Farmer, M., & Laing, J. (1987). Characteristics of students with learning disabilities who take the ACT assessment under special conditions . Journal of Postsecondary Education and Disability , 5 (1), 27–32. https://www.ahead.org/professional-resources/publications/jped
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Accommodations available on the ACT assessment to students with disabilities include presentation—large print, braille, reader, and oral delivery (by audio recording)—as well as dictated response and extended time.
Participants were current high school students who took the ACT assessment. There were two comparison groups. One group was 5,534 students with learning disabilities taking ACT assessment under special (or accommodated) conditions in 1983–1984, 1984–1985, or 1985–1986. Another group was 729,606 students taking ACT assessment under regular conditions. The group of students with learning disabilities comprised less than 0.1% of total study participants. Additional demographic data reported include sex, ethnicity/race, and family income.
The dependent variables reported for each comparison group in this study included ACT subscales (English, mathematics usage, social studies reading, and natural sciences reading) and composite scores, high school grades, college grades, a self-reported measure of high school satisfaction, and a self-reported measure of aspirations and future plans.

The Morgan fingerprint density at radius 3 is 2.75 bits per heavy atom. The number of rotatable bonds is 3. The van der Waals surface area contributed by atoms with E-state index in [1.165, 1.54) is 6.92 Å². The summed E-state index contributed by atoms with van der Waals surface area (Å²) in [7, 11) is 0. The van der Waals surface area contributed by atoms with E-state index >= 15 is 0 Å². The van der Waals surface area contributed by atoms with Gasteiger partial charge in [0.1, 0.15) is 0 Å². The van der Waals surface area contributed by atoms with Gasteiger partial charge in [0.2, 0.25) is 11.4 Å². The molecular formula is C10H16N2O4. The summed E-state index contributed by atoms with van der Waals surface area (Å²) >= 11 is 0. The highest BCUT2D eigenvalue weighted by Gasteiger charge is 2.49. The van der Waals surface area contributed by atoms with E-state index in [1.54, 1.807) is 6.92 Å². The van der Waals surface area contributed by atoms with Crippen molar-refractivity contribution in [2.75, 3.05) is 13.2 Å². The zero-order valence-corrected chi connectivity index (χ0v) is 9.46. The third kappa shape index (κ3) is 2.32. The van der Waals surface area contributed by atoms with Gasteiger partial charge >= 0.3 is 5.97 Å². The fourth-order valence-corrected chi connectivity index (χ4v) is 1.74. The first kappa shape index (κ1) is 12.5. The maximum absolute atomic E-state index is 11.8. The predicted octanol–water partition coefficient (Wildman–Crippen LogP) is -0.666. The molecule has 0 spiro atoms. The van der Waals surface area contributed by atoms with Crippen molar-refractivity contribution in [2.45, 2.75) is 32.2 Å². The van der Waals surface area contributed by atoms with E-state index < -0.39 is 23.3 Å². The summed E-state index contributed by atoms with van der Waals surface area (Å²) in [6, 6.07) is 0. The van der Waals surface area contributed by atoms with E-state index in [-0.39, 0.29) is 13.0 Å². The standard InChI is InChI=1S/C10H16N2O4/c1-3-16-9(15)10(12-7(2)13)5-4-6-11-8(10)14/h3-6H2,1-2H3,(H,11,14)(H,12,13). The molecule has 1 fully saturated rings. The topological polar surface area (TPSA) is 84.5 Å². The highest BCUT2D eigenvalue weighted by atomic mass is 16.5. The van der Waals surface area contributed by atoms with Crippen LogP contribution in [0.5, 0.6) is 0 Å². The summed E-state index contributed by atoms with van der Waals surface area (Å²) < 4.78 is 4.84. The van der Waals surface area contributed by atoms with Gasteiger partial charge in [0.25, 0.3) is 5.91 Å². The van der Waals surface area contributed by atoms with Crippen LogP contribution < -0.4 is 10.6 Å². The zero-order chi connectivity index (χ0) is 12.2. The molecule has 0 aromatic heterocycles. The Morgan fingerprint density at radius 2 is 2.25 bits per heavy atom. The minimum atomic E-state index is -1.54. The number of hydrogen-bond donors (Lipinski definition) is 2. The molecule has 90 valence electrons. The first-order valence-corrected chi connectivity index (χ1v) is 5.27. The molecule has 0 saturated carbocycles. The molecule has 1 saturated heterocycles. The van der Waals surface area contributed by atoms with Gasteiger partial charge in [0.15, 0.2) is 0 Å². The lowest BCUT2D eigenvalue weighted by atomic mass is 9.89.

The study compared basic characteristics of students with learning disabilities using accommodated ACT assessment, and students without disabilities using standard-format ACT assessment. The findings were descriptive, showing comparisons including ACT scores, high school grades, high school satisfaction, college grades, and future plans such as degree and career aspirations. The ACT assessment results indicate that students with learning disabilities receiving accommodations scored a composite mean of 13.6 (SD=5.4), and students without disabilities with no accommodations scored a composite mean of 18.8 (SD=5.9); other subscale scores were also reported. The students with learning disabilities reported a lower proportion of satisfaction with high school overall, and different plans and aspirations for college and career. Further, a subset of students with learning disabilities for whom college grades were available had additional data reported, yet it was noted that the relative size of this sample may be too small to draw conclusions. Another limitation reported was that the students with learning disabilities did not complete a comparable amount of high school classes that were college preparatory coursework.